With a money belt containing $2,500 hugging my waist, a Eurail Pass, a copy of Europe on Twenty Dollars-a-Day and one overpacked backpack in hand, I left Gloucester, MA in September knowing I wouldn’t be back until Christmas and completely unaware that an unrepeatable adventure was just beginning.
I didn’t anticipate the joy I’d feel when the moment arrived and we said goodbye to family an friends who had accompanied us to the airport. I was excited to be going but was unprepared for our reactions after loved-ones disappeared from view and we had passed behind doors for security inspection and baggage checks. Overcome by convulsive laughter that left our abdominal muscles sore and tears streaming down our cheeks we collapsed against a wall and howled, releasing last vestiges of nervousness and unexpressed joy, conscious that we were living the adventure that up until that very moment had been just a dream. There was no need to pinch ourselves - this was really happening.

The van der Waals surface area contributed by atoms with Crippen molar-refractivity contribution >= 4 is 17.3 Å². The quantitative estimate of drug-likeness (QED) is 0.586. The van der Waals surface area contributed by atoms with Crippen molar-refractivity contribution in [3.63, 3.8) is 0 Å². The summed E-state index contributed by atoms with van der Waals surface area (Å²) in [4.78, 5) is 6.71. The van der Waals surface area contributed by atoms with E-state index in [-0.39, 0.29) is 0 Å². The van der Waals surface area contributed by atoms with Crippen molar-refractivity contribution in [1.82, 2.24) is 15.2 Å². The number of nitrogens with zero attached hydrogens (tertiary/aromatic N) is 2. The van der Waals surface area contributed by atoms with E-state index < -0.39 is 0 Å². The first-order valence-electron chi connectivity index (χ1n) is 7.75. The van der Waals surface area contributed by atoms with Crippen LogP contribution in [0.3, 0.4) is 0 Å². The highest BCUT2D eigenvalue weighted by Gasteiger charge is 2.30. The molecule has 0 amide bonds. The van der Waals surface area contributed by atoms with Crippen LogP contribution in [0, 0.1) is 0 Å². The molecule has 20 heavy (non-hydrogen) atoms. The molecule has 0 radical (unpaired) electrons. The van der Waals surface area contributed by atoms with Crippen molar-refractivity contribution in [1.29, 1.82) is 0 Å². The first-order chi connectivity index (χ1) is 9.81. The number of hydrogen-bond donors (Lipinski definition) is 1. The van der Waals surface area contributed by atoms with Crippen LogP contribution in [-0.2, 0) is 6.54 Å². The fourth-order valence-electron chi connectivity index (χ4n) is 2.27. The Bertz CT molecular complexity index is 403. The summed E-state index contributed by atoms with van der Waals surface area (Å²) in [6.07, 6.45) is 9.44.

A college graduate with a Bachelor of Arts degree in Theology, I had considered myself well-educated until the moment I looked around after deplaning at Charles De Gaulle Airport. I was surrounded by words I couldn't recognize, with no idea how to get to Paris. I wondered why I hadn’t better prepared. All I knew was that I couldn’t lose Amy, so with one hand holding fast to her backpack, I followed where she led while she maneuvered us to Paris. I concentrated on looking disinterested in my surroundings so as not to advertise that we were tourists, not considering that our backpacks were sure giveaways. I had anticipated landing safely in France but had not foreseen running smack into culture shock.
An airport shuttle, two trains and several subway stops later, we arrived in Paris to begin our search for a hostel, thankful that our travel book was written in English. The day quickly reached 80 degrees and I made a mental list of what items would be jettisoned from my backpack at the first opportunity. Weariness followed us like a third companion as we made our way from one hostel to another in search of a room and at each location Amy recited the phrase she had been rehearsing during the flight: “Avez-vous des chambres disponibles?”